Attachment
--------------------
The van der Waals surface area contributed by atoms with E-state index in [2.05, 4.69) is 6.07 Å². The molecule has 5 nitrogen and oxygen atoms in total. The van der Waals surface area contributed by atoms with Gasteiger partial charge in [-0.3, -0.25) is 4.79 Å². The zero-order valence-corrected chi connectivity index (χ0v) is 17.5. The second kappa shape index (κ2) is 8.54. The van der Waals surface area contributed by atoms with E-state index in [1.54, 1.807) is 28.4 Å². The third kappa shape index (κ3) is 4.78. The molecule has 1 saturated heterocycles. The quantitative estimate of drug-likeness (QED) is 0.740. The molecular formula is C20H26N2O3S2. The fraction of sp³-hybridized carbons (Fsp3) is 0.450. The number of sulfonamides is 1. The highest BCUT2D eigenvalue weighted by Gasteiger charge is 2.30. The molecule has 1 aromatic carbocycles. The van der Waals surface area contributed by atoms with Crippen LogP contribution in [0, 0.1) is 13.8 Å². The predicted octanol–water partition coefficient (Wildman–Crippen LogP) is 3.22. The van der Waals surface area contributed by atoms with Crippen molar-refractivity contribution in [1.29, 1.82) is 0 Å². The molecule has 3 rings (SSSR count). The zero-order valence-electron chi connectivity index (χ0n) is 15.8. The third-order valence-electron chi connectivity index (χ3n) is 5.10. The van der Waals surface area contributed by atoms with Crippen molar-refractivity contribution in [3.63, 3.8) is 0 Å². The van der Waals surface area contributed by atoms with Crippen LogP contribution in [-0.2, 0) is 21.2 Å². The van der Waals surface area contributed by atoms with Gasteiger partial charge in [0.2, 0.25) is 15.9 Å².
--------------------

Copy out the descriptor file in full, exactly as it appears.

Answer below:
The van der Waals surface area contributed by atoms with E-state index in [2.05, 4.69) is 6.07 Å². The molecule has 5 nitrogen and oxygen atoms in total. The van der Waals surface area contributed by atoms with Gasteiger partial charge in [-0.3, -0.25) is 4.79 Å². The zero-order valence-corrected chi connectivity index (χ0v) is 17.5. The second kappa shape index (κ2) is 8.54. The van der Waals surface area contributed by atoms with E-state index in [1.54, 1.807) is 28.4 Å². The third kappa shape index (κ3) is 4.78. The molecule has 1 saturated heterocycles. The quantitative estimate of drug-likeness (QED) is 0.740. The molecular formula is C20H26N2O3S2. The fraction of sp³-hybridized carbons (Fsp3) is 0.450. The number of sulfonamides is 1. The highest BCUT2D eigenvalue weighted by Gasteiger charge is 2.30. The molecule has 1 aromatic carbocycles. The van der Waals surface area contributed by atoms with Crippen LogP contribution in [0, 0.1) is 13.8 Å². The predicted octanol–water partition coefficient (Wildman–Crippen LogP) is 3.22. The van der Waals surface area contributed by atoms with Crippen molar-refractivity contribution in [1.29, 1.82) is 0 Å². The molecule has 3 rings (SSSR count). The zero-order valence-electron chi connectivity index (χ0n) is 15.8. The third-order valence-electron chi connectivity index (χ3n) is 5.10. The van der Waals surface area contributed by atoms with Crippen molar-refractivity contribution in [3.63, 3.8) is 0 Å². The van der Waals surface area contributed by atoms with Crippen LogP contribution in [-0.2, 0) is 21.2 Å². The van der Waals surface area contributed by atoms with Gasteiger partial charge in [0.2, 0.25) is 15.9 Å².